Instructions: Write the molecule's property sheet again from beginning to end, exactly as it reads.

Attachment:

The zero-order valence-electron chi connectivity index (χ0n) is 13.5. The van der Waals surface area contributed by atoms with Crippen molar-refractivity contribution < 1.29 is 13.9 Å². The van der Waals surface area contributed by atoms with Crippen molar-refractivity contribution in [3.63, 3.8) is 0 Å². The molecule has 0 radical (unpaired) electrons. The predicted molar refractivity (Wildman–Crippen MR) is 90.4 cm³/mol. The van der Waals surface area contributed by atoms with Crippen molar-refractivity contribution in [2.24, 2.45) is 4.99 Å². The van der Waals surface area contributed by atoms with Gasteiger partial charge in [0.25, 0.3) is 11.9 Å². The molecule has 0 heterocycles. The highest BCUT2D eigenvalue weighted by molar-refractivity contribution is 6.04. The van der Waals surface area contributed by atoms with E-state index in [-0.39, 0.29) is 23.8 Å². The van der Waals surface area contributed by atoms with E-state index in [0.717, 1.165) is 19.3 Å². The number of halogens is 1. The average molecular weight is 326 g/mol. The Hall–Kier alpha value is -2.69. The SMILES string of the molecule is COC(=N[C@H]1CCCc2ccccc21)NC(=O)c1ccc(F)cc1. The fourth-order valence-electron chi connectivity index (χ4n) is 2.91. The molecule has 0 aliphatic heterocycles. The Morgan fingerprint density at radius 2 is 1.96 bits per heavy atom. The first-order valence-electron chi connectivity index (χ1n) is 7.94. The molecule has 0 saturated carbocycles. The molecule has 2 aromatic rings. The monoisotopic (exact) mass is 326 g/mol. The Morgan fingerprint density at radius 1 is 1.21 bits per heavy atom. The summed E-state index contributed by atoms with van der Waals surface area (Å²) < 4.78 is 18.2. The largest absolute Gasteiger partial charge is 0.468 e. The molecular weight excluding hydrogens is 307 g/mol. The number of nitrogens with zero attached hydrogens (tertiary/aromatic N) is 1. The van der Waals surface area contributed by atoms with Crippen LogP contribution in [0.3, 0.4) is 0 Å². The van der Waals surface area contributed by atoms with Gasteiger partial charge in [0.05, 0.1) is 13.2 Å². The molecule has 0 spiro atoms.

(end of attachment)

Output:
The zero-order valence-electron chi connectivity index (χ0n) is 13.5. The van der Waals surface area contributed by atoms with Crippen molar-refractivity contribution < 1.29 is 13.9 Å². The van der Waals surface area contributed by atoms with Crippen molar-refractivity contribution in [3.63, 3.8) is 0 Å². The molecule has 0 radical (unpaired) electrons. The predicted molar refractivity (Wildman–Crippen MR) is 90.4 cm³/mol. The van der Waals surface area contributed by atoms with Crippen molar-refractivity contribution in [2.24, 2.45) is 4.99 Å². The van der Waals surface area contributed by atoms with Gasteiger partial charge in [0.25, 0.3) is 11.9 Å². The molecule has 0 heterocycles. The highest BCUT2D eigenvalue weighted by molar-refractivity contribution is 6.04. The van der Waals surface area contributed by atoms with E-state index in [-0.39, 0.29) is 23.8 Å². The van der Waals surface area contributed by atoms with E-state index in [0.717, 1.165) is 19.3 Å². The number of halogens is 1. The average molecular weight is 326 g/mol. The Hall–Kier alpha value is -2.69. The SMILES string of the molecule is COC(=N[C@H]1CCCc2ccccc21)NC(=O)c1ccc(F)cc1. The fourth-order valence-electron chi connectivity index (χ4n) is 2.91. The molecule has 0 aliphatic heterocycles. The Morgan fingerprint density at radius 2 is 1.96 bits per heavy atom. The first-order valence-electron chi connectivity index (χ1n) is 7.94. The molecule has 0 saturated carbocycles. The molecule has 2 aromatic rings. The monoisotopic (exact) mass is 326 g/mol. The Morgan fingerprint density at radius 1 is 1.21 bits per heavy atom. The summed E-state index contributed by atoms with van der Waals surface area (Å²) < 4.78 is 18.2. The largest absolute Gasteiger partial charge is 0.468 e. The molecular weight excluding hydrogens is 307 g/mol. The number of nitrogens with zero attached hydrogens (tertiary/aromatic N) is 1. The van der Waals surface area contributed by atoms with Crippen LogP contribution in [0.3, 0.4) is 0 Å². The van der Waals surface area contributed by atoms with Gasteiger partial charge in [0.05, 0.1) is 13.2 Å². The molecule has 0 spiro atoms.